How much have their prospects worsened in terms of the season win total? Well, the books have the Warriors total at 49.5, down from last year’s 62.5. With Curry and Green returning, and the potential of D’Angelo Russell, we may have seen something of an over-correction here. That said, last year they ended up comfortably under the line, winning 57 games.
Westbrook for Paul
Never one to be outdone, Daryl Morey leapt into the fray, trading Chris Paul to the Oklahoma City Thunder for Russell Westbrook. While Paul’s relationship with James Harden had reportedly broken, his close friendship with Westbrook may help to overcome the immense uncertainty this move creates. It is almost impossible to envision exactly what this new arrangement will look like. Last time they played together, back in Oklahoma City, Westbrook was a budding superstar and Harden was the NBA’s most exciting sixth man. Somehow, Russell will have to learn to play off Harden, who was by far and away the NBA’s usage rate leader, at 40.5%. In fact, the gap between him and the runner-up, Joel Embiid, was larger than the gap between Embiid and LaMarcus Aldridge, who ranked 31st. In fact, Harden’s usage rate last season was the second highest in league history. Who holds the record? One Russell Westbrook. How Harden and Westbrook co-exist will be one of the most fascinating storylines of the season, but the unknown makes playing either way on a win total of 54.5 a guessing game.
Assuming Paul stays with the Thunder, a win total line of 31 seems low, even in a loaded Western Conference. Sure, they won’t be good, but managing to get Gilgeous-Alexander and Danilo Gallinari from the Clippers gives them some potential and some proven scoring. Steven Adams’ offensive game will expand with the departure of Westbrook and George, and he should get a lot of easy looks at the basket playing pick-and-roll with a true point guard. They have a great home crowd and if they can even muster .500 record on their floor, their win total could be in reach. Unfortunately, Paul could leave at any time, and the Thunder may prefer to tank.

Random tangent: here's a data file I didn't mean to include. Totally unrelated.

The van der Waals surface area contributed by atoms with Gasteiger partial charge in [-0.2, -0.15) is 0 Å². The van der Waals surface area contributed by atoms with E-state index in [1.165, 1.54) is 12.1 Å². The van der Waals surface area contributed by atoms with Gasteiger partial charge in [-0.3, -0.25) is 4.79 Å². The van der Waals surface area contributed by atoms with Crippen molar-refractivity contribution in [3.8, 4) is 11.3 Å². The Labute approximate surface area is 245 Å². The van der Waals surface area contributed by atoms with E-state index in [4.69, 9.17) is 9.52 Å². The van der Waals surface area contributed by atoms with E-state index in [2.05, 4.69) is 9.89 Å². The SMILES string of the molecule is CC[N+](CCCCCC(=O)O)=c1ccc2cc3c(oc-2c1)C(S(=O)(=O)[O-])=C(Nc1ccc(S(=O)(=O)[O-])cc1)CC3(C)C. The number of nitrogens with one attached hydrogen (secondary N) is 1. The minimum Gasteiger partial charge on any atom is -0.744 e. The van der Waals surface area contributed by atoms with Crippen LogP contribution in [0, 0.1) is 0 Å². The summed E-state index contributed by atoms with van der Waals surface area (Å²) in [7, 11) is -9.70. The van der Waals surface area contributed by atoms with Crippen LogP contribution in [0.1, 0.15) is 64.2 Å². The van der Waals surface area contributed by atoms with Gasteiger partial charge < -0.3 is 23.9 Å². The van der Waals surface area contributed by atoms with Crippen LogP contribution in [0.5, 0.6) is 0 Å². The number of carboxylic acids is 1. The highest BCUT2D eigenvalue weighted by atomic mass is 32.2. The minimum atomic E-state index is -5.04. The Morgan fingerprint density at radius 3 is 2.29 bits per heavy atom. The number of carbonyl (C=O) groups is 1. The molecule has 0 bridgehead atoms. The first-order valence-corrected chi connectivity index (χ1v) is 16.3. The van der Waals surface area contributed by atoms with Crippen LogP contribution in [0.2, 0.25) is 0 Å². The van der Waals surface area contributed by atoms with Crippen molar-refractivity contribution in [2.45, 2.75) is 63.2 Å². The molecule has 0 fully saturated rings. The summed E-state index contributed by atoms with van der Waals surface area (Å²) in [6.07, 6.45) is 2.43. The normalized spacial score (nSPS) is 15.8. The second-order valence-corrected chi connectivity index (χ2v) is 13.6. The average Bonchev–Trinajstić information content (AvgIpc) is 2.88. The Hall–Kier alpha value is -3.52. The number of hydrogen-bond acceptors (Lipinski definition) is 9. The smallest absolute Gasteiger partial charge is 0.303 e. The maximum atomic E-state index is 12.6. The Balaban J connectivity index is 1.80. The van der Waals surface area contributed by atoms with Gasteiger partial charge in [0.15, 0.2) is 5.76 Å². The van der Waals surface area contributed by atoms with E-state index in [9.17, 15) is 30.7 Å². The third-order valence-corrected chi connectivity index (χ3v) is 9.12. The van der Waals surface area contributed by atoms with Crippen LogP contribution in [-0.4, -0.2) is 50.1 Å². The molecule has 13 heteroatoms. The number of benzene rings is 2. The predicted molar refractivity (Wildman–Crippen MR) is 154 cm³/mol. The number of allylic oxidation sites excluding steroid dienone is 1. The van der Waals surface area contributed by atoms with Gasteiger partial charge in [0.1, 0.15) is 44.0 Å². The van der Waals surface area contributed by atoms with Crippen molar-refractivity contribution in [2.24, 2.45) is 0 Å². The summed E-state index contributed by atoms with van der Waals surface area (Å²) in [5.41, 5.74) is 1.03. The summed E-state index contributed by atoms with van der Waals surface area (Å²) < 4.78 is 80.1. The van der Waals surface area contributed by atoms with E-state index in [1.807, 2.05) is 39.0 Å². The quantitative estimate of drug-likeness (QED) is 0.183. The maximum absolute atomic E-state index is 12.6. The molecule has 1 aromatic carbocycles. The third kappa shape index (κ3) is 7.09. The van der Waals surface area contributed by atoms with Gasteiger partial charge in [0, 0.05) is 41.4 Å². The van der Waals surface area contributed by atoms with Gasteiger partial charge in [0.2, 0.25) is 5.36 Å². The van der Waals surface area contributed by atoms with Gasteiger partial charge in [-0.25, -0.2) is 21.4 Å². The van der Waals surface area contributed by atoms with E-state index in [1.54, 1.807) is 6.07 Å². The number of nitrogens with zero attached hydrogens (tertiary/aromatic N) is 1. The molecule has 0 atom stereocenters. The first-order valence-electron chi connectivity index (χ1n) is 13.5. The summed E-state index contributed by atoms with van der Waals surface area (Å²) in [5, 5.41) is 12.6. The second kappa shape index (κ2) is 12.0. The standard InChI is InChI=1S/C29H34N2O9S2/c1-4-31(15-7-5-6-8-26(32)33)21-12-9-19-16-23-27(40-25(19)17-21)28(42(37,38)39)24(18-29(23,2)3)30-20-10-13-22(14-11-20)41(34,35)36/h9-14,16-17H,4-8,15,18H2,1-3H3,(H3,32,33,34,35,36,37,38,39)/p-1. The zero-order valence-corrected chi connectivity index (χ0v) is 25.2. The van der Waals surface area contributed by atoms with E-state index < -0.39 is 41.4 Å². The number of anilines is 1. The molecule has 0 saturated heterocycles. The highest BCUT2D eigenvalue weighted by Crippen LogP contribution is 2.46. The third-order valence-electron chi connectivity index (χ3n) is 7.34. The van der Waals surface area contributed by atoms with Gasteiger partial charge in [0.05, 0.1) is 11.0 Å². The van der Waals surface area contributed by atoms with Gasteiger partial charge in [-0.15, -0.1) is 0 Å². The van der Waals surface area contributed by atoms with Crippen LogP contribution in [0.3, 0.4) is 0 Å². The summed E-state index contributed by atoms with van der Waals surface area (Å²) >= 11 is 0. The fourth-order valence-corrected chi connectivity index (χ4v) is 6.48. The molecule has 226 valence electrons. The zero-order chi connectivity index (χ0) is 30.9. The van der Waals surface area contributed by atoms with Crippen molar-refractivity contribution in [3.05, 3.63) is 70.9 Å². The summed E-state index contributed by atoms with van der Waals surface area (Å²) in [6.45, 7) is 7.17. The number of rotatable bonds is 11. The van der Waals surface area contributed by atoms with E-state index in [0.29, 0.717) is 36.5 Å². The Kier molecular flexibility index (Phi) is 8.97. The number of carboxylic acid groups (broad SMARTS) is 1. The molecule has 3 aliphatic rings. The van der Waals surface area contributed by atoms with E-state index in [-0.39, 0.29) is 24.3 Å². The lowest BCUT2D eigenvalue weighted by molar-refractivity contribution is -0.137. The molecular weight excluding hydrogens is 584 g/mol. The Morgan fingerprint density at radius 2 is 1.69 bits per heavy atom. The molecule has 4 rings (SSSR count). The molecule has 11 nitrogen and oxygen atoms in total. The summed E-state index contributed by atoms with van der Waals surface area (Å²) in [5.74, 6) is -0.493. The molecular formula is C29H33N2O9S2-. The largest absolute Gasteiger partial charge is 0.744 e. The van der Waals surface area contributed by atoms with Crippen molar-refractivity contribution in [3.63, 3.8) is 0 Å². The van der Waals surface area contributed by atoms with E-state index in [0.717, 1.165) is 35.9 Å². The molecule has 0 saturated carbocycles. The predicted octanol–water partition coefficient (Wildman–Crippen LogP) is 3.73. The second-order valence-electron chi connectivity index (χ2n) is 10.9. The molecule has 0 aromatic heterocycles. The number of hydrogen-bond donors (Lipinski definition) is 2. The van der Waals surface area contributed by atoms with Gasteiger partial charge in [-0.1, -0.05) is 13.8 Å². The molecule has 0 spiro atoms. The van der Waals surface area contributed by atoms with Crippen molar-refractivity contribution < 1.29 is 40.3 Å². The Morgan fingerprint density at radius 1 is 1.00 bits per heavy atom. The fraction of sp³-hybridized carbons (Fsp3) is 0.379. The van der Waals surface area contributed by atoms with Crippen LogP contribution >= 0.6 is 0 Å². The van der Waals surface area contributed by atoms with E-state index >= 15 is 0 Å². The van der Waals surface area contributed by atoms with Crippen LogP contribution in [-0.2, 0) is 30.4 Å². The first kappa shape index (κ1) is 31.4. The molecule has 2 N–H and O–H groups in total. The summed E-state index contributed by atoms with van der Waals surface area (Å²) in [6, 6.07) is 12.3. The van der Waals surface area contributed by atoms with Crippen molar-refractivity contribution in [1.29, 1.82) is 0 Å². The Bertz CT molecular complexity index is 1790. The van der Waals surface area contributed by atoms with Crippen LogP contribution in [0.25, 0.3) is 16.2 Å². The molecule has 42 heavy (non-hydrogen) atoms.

New Orleans Pelicans (Over 39 Wins):
No small market team was more active this offseason. New VP of Basketball Operations David Griffin put on a rebuilding masterclass, helping New Orleans quickly move on from the Anthony Davis debacle. The draft pick bounty aside, Griffin fell backwards into potential franchise player Zion Williamson. Keeping hold of All-Star Jrue Holiday, while adding underrated Derrick Favors and ageless J.J. Reddick, drags this team out of the tank zone. Throw in the former Lakers and you’ve got a solid and versatile group. If Zion plays at a Rookie-of-the-Year level, they can contend for a playoff spot. Even if he develops a little more slowly, there’s a lot to work with here. Look for rookie Nickeil Alexander-Walker to play himself onto an All-Rookie team. Also, Griffin is now armed with a massive war chest of assets, so adding another star during the season is very possible. I think they have a great chance of exceeding their win total of 39 wins.
Indiana Pacers (Under 47.5 Wins)
There’s a lot to like in Indiana. They added Malcolm Brogdon, T.J. Warren, and Jeremy Lamb. They look to get star Victor Oladipo back from injury. They’re finally putting Domantas Sabonis in the starting lineup. They have the potential to be very good. But, there’s a ton of turnover here. The opening day lineup could feature four new starters. Thad Young, gone to the Bulls, was an important defensive cog. Bojan Bogdanovic, off to the Jazz, was a key offensive player, particularly in the absence of Oladipo. If an early season adjustment period prevents them from taking advantage of a soft opening slate, the total could be too much to overcome as the schedule toughens up later in the year. Their win total sits at 47.5, which feels a bit high.